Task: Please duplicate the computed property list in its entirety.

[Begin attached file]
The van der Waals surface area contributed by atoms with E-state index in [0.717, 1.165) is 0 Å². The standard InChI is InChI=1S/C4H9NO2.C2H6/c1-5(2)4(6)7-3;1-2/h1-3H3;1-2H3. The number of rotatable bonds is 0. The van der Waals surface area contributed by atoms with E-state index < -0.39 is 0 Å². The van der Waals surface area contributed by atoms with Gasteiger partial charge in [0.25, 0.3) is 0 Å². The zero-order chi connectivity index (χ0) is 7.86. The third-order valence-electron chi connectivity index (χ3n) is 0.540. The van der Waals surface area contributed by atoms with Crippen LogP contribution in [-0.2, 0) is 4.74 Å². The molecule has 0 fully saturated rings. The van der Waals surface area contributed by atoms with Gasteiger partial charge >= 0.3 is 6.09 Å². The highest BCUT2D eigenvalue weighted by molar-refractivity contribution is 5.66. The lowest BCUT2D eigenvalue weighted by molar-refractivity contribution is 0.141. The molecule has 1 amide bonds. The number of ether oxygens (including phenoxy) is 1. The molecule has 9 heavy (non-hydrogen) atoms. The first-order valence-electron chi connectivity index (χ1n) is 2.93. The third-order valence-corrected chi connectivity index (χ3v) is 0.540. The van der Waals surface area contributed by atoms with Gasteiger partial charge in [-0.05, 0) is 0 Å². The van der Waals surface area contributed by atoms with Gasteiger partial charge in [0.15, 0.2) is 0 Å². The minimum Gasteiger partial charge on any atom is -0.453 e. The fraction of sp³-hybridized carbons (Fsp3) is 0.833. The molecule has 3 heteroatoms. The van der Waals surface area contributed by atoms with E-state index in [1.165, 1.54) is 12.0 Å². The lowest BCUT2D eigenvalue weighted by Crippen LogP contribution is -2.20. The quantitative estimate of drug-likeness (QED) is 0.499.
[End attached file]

The van der Waals surface area contributed by atoms with E-state index in [0.717, 1.165) is 0 Å². The standard InChI is InChI=1S/C4H9NO2.C2H6/c1-5(2)4(6)7-3;1-2/h1-3H3;1-2H3. The number of rotatable bonds is 0. The van der Waals surface area contributed by atoms with E-state index < -0.39 is 0 Å². The van der Waals surface area contributed by atoms with Gasteiger partial charge in [0.25, 0.3) is 0 Å². The zero-order chi connectivity index (χ0) is 7.86. The third-order valence-electron chi connectivity index (χ3n) is 0.540. The van der Waals surface area contributed by atoms with Crippen LogP contribution in [-0.2, 0) is 4.74 Å². The molecule has 0 fully saturated rings. The van der Waals surface area contributed by atoms with Gasteiger partial charge >= 0.3 is 6.09 Å². The highest BCUT2D eigenvalue weighted by molar-refractivity contribution is 5.66. The lowest BCUT2D eigenvalue weighted by molar-refractivity contribution is 0.141. The molecule has 1 amide bonds. The number of ether oxygens (including phenoxy) is 1. The molecule has 9 heavy (non-hydrogen) atoms. The first-order valence-electron chi connectivity index (χ1n) is 2.93. The third-order valence-corrected chi connectivity index (χ3v) is 0.540. The van der Waals surface area contributed by atoms with Gasteiger partial charge in [-0.05, 0) is 0 Å². The van der Waals surface area contributed by atoms with Gasteiger partial charge in [0.15, 0.2) is 0 Å². The minimum Gasteiger partial charge on any atom is -0.453 e. The fraction of sp³-hybridized carbons (Fsp3) is 0.833. The molecule has 3 heteroatoms. The van der Waals surface area contributed by atoms with E-state index in [1.165, 1.54) is 12.0 Å². The lowest BCUT2D eigenvalue weighted by Crippen LogP contribution is -2.20. The quantitative estimate of drug-likeness (QED) is 0.499.